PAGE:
Gay policy: ‘The clue is in the handbook’

LDS Church Handbook 1
The LDS Church’s handbook for leaders in 2010. It’s changed since then, with a new gay policy that divided the church. Photo courtesy Brisbane Australia Centenary Stake

Still scratching your head over the LDS Church’s new gay policy?

Apparently, “the clue is in the handbook.”

Rock Waterman was disciplined and excommunicated for advocacy that the church had departed from the kingdom Joseph Smith established. He wrote:

“I’ve been on the phone recently with three former bishops who all informed me they had been instructed by their higher-ups that the Church Handbook of Instructions is the only source they are to consult in the performance of their duties, barring even the scriptures. This would also explain why the Church released a training video featuring President (Thomas S.) Monson actually testifying of the Church Handbook, and did so in the name of Jesus Christ!”

The Church Handbook of Instructions is the church leaders’ handbook that was changed to make same-sex couples apostate and their children forbidden from church blessings.

The whole section:

The Clue Is In The Handbook 
In recent years the LDS Church has shifted its stance regarding homosexuality among its members. In the past, anyone declaring himself to be openly homosexual was immediately subjected to Church discipline, and almost always expelled from the Church. This is what happened to my best friend in my senior year of high school, a wonderful kid I had brought into the church, but who later admitted to having feelings for me of a nature I had never suspected. Eventually he found new friends, and he and I went our separate ways; but when he admitted his sexual proclivity to one of the Young Men leaders, that leader took immediate steps to have my friend excommunicated. This was around 1971, and was the normal procedure back then when homosexuals were discovered within the ranks of the Church. (It was not known then that many hundreds, if not thousands, of devoted gay members secretly served missions, then went home and dutifully married an unwitting young maiden in the temple for time and all eternity.)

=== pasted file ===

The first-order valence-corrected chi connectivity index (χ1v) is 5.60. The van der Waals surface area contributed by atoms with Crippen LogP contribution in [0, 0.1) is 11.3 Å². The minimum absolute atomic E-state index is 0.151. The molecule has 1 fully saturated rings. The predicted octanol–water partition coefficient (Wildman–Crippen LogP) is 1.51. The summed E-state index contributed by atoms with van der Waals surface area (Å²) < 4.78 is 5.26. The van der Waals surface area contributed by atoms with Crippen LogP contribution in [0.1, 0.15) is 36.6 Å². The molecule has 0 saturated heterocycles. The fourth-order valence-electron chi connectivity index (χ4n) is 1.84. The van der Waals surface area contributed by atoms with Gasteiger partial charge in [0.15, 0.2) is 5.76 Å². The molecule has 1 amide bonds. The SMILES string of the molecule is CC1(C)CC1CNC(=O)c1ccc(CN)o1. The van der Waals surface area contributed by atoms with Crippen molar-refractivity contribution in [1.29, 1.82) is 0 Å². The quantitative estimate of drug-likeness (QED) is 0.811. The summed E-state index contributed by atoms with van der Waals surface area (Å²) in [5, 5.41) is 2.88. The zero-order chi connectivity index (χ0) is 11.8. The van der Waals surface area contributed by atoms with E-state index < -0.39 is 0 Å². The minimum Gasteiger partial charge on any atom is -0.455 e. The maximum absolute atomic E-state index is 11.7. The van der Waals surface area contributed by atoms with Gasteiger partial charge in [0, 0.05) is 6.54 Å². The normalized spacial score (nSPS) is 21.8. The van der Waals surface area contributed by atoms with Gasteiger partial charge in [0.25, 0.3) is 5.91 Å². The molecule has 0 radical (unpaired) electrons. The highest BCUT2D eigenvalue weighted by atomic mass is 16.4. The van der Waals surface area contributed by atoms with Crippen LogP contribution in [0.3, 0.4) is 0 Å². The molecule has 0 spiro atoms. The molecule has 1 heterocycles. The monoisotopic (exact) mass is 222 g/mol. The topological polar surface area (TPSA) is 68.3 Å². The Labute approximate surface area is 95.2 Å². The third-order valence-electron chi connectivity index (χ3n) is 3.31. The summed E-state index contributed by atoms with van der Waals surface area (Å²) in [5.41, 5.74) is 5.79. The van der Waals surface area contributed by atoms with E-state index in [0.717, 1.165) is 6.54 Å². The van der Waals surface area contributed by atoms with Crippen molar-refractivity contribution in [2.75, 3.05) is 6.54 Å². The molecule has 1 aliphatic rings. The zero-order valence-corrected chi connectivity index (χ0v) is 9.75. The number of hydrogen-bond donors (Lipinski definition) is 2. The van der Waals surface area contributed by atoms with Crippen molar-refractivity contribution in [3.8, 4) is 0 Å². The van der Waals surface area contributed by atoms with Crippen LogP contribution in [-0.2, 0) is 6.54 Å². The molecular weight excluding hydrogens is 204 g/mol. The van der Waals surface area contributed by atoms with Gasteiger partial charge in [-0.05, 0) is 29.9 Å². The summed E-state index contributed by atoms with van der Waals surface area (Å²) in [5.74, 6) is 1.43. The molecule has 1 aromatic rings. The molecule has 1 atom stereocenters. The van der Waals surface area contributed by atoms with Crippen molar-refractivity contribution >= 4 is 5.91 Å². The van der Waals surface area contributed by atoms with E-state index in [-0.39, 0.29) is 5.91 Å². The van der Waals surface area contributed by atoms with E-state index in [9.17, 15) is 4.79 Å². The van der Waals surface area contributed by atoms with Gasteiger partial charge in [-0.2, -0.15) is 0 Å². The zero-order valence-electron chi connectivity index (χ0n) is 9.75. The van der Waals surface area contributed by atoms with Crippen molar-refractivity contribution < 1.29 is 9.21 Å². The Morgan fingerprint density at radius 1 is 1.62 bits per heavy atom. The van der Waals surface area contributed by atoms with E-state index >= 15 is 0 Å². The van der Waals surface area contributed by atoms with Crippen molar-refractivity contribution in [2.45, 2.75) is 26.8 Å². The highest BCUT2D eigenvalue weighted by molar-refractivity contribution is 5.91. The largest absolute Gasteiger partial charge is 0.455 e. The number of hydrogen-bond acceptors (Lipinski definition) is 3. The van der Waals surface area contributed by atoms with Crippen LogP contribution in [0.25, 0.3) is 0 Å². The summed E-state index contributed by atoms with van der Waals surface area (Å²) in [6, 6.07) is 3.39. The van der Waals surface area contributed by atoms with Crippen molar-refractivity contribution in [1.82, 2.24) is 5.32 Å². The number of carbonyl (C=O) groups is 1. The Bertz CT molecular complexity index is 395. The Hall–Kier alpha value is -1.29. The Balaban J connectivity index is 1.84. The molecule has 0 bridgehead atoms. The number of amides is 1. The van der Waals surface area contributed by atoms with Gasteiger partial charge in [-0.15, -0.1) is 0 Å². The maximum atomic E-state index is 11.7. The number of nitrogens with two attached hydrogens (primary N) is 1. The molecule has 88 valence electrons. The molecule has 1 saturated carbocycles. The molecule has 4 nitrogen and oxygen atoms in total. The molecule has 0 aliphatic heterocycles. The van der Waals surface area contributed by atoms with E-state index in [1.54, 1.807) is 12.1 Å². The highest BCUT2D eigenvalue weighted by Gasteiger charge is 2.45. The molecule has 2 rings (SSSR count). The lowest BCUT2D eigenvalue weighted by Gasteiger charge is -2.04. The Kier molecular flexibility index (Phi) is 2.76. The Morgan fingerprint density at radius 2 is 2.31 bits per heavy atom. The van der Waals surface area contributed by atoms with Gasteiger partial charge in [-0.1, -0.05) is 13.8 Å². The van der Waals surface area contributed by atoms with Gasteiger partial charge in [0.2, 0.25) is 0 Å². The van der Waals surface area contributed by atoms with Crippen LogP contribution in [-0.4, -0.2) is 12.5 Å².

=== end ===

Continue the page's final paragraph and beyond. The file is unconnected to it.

Today the Church recognizes that same-sex attraction is a fact of life for some people, and that such tendencies in a person don’t mean that person cannot have a strong testimony of the restored gospel. So it is not unheard of today for someone to be both LDS and homosexual. I happen to know a gay man who is the gospel doctrine teacher in his ward. The official position of the Church today is that same-sex attraction in a member becomes a problem only when that member acts on his feelings and engages in sexual relations with another person. In other words, the law of chastity holds for all members of the church, whether gay or straight.

But with the recent supreme court ruling of Ogergefell v. Hodges, the very existence of homosexual members within the church brings with it the possibility of an unwanted confrontation. What would happen if two faithful, devoted, temple-worthy members of the church who happened to be homosexual approached their bishop with the desire to be married in the temple according to the tenets of their faith? And what if that bishop denied them that wedding? Could the Church face the possibility of a legal action by the State requiring them to treat such a marriage in exactly the same manner it would if the couple had been a man and a woman? Could it not one day be considered “fundamental public policy” that a gay couple should have the same access to a wedding as any other couple in the Church they happen to belong to, especially when that Church is licensed by the State?